Written in 388 B.C., during the Corynthian War, Aristophanes’ last surviving comedy marks a transition from the Attic Old Comedy to the New Comedy, as evidenced by the reduced role of the chorus, the limited political commentary, the subject matter (polis and the citizens), the happier undertones without too much obscene language, and, overall, a more explicitly moralistic tone. The main hero is Chremylos, a bankrupt farmer who is at a loss to understand why he lost his fortune, despite being honest and pious. Chremylos and his slave, Carion, nurse Plutus to health. Blinded by Zeus, Plutus is unable to distinguish between the just and the unjust, the honourable and the dishonourable. When Plutus finally regains his sight, justice is accordingly restored. Aristophanes’ comedy is a wink to the audience, indicating what he would consider fair in an ideal polis: everyone getting their just deserts.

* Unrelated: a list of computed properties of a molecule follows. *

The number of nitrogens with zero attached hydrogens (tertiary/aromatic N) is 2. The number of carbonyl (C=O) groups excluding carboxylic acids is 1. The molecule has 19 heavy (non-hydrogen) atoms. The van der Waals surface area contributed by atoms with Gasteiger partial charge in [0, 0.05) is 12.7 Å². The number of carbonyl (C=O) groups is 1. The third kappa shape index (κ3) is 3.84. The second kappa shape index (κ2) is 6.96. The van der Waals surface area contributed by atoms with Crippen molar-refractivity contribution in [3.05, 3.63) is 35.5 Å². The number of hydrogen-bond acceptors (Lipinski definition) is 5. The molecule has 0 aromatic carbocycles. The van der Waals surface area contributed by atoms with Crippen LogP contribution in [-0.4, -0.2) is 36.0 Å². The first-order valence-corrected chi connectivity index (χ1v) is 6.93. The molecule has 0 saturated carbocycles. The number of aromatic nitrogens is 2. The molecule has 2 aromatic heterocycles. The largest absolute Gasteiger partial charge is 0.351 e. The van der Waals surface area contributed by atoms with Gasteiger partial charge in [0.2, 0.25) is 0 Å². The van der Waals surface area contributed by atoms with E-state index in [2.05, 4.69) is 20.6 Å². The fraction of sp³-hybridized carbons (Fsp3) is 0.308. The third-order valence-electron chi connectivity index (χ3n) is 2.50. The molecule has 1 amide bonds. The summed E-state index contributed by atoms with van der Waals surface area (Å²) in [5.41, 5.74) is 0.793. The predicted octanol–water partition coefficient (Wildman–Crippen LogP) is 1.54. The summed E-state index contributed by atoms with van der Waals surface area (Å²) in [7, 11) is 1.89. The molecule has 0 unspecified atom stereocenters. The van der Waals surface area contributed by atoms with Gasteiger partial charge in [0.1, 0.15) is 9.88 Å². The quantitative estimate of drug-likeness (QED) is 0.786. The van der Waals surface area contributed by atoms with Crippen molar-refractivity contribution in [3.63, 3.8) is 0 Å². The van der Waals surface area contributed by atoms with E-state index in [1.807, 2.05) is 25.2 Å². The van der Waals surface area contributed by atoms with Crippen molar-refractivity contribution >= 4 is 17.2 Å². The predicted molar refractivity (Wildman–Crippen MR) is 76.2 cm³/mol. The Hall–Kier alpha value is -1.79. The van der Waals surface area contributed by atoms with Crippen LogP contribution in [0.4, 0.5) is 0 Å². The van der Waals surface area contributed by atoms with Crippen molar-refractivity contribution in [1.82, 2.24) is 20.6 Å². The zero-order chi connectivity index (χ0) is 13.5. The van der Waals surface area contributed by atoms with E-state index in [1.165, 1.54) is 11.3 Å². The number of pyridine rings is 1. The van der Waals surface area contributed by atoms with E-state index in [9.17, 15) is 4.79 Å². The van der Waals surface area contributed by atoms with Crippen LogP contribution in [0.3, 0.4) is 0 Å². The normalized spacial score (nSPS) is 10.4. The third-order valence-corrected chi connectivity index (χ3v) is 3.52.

From Aristophanes’ time to our own, Plutus (Greek for “wealth”) is invariably the most powerful deity on the face of the earth; the driving force behind everything. Today’s inequality in wealth distribution is striking: the 100 richest people on the planet have accumulated more wealth than half the world’s population. Whether Wealth is blind or has the ability to see is completely irrelevant: what matters is that the rich get richer and the poor get poorer.
Direction: Nikita Milivojević